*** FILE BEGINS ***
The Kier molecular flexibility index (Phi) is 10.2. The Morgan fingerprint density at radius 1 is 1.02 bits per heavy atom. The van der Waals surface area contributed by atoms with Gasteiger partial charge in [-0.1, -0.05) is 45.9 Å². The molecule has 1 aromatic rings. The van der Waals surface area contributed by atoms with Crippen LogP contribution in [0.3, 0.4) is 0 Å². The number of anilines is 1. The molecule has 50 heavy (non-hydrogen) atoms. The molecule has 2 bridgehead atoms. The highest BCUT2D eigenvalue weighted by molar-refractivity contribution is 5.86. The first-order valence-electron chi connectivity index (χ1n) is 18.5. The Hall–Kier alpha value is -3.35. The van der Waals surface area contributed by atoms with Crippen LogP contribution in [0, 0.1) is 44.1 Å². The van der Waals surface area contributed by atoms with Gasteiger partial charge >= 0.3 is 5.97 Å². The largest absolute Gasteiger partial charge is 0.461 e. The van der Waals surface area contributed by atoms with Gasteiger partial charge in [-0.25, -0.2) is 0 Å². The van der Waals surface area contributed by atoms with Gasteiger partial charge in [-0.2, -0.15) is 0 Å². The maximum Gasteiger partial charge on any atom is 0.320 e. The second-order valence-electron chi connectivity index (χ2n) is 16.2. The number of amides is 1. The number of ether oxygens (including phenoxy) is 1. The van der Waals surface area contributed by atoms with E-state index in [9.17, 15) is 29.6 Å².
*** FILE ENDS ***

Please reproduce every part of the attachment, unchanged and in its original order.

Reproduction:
The Kier molecular flexibility index (Phi) is 10.2. The Morgan fingerprint density at radius 1 is 1.02 bits per heavy atom. The van der Waals surface area contributed by atoms with Gasteiger partial charge in [-0.1, -0.05) is 45.9 Å². The molecule has 1 aromatic rings. The van der Waals surface area contributed by atoms with Crippen LogP contribution in [0.3, 0.4) is 0 Å². The number of anilines is 1. The molecule has 50 heavy (non-hydrogen) atoms. The molecule has 2 bridgehead atoms. The highest BCUT2D eigenvalue weighted by molar-refractivity contribution is 5.86. The first-order valence-electron chi connectivity index (χ1n) is 18.5. The Hall–Kier alpha value is -3.35. The van der Waals surface area contributed by atoms with Crippen LogP contribution in [0, 0.1) is 44.1 Å². The van der Waals surface area contributed by atoms with Gasteiger partial charge >= 0.3 is 5.97 Å². The largest absolute Gasteiger partial charge is 0.461 e. The van der Waals surface area contributed by atoms with Gasteiger partial charge in [-0.25, -0.2) is 0 Å². The van der Waals surface area contributed by atoms with Gasteiger partial charge in [-0.2, -0.15) is 0 Å². The maximum Gasteiger partial charge on any atom is 0.320 e. The second-order valence-electron chi connectivity index (χ2n) is 16.2. The number of amides is 1. The number of ether oxygens (including phenoxy) is 1. The van der Waals surface area contributed by atoms with E-state index in [9.17, 15) is 29.6 Å².